Catholic Influencers Podcast with Fr. Rob Galea

EP#02- Youth Ministry (feat. James Camden)

February 25, 2019 Season 1 Episode 2
Catholic Influencers Podcast with Fr. Rob Galea
EP#02- Youth Ministry (feat. James Camden)
Chapters
Catholic Influencers Podcast with Fr. Rob Galea
EP#02- Youth Ministry (feat. James Camden)
Feb 25, 2019 Season 1 Episode 2
FRG Ministry
Show Notes Transcript

In this episode Fr. Rob Galea and Danii Sullivan talk about youth ministry. Fr Rob and Danii have both had a lot of experience in youth ministry and share a little bit about their own personal experience and also the role that youth ministry has in the future of the church and the different types of youth minister roles there are.
Fr. Rob interviews James Camden, Director of Catholic Youth Parramatta, New South Wales, Australia. James shares how he ‘fell’ into youth ministry and why he stayed involved. He also shares the personal boundaries he has created to create a balance between his role as a youth minister and his vocation as a husband and father. 

Speaker 1:
0:07
Yeah.
Speaker 2:
0:07
Hey everybody. Welcome to the Catholic influences podcast, a compensation to help Catholic influences like you and me to go deeper and further in influencing our world for Jesus. I'm your host father up Galyon. I'm your cohost Danny Sullivan, and we look forward to talking to you today about working in youth ministry,
Speaker 3:
0:40
Youth Ministry. I think this is one of the most challenging ministries that exists in the church. Youth Ministry can be working in a youth group, but it also can be working at home with your young people that, well, I have my cohost with me. Hey Danny. Hey, father up. How's your week? My week's been good. A bit challenging. I just dropped my iPad. Can you believe it?
Speaker 4:
1:02
I can believe it, but it's annoying for you.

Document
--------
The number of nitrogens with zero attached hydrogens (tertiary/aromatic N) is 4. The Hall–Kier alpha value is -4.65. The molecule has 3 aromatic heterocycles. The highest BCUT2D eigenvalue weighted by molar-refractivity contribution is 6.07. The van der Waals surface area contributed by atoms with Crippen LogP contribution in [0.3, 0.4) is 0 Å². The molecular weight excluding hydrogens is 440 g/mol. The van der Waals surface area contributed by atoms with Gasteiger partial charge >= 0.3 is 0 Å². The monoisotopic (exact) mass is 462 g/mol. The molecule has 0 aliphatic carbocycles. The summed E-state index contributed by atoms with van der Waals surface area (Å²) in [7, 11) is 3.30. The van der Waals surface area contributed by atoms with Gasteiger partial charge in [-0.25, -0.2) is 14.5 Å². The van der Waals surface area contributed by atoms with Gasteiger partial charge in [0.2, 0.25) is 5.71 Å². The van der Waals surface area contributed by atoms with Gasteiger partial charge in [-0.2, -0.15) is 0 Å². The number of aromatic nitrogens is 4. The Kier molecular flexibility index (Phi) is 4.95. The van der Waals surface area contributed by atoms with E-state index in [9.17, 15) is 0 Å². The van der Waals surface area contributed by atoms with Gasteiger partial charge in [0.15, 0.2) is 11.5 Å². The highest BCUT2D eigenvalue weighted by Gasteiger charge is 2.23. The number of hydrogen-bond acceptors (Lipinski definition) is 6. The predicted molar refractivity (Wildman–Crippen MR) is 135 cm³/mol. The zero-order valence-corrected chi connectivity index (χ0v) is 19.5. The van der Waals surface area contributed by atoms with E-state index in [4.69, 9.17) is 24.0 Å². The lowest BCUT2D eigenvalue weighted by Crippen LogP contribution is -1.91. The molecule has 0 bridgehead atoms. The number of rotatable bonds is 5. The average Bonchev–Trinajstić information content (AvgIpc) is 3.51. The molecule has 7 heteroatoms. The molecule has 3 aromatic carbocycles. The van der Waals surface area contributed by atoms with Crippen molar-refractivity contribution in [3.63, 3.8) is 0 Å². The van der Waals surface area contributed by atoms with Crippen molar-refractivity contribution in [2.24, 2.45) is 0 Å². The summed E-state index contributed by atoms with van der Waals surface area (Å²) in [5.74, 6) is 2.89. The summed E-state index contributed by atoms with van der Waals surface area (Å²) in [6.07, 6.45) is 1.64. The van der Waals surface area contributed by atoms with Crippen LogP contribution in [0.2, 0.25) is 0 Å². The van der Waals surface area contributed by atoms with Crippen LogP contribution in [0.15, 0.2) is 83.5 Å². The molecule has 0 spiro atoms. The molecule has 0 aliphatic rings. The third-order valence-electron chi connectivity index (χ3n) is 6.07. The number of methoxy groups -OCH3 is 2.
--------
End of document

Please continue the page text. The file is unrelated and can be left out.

Speaker 3:
1:04
It is annoying. I don't know. I have to look for somewhere to fix it. But anyway, back to use ministry. It's a ministry I think is, as I said, it's one of the most rewarding things that we can work in. But one of the most challenging to see young people coming to the heart of God is incredible. But it's amazing that my cohost here with me, Danny worked in youth ministry for how many years?
Speaker 4:
1:26
For quite a while. I think we met when I was working in youth ministry by started in Youth Ministry at our high school. And then I also have been the diocese and coordinator for a couple of years as well.
Speaker 3:
1:35
Yeah. So we uh, both from the same diocese off Santos, which is in Bendigo, Victoria, Australia and Dan. He served in that I'm head role of youth ministry and I was sort of, I was the kind of boss, wasn't di na naturally maybe sort of, but we know firsthand how difficult youth ministry can be. It has its challenges, moments where we put in so much you put in hundred percent all the time, but sometimes it feels like you're reaping 5% and sometimes 100% but sometimes nothing. And so the it is at moments like this that we need to be encouraged even as parents, as teachers to influence the hearts of people to stick together to find people who are in the same kind of ministry.
Speaker 4:
2:20
I think my mom got pretty confused when I was working in youth ministry because I'd come home on weekends and she'd ask me, how's your week? And that'd be some weeks where I'd be like, oh mom, what was great like this happened and I had this amazing encounter with the young person or Jesus did this in the ministry and then the next week I'll be like, mom, it's awful. Everything's the worst. I want to leave my job. It's too hard. And I guess that is youth ministry. It's not something that's consistent or constant. It has its ups and downs and it's just kind of consistently saying yes to whatever God has planned for that ministry and building up a support system. I mean, I said you at my boss' father, but you would definitely there in a very lack of mentoring role for me from you know, 2012 up until you know through uni and when I worked for the diocese as well. And it's kind of getting that support system in place that can make youth ministry achievable and bearable even on the
Speaker 3:
3:10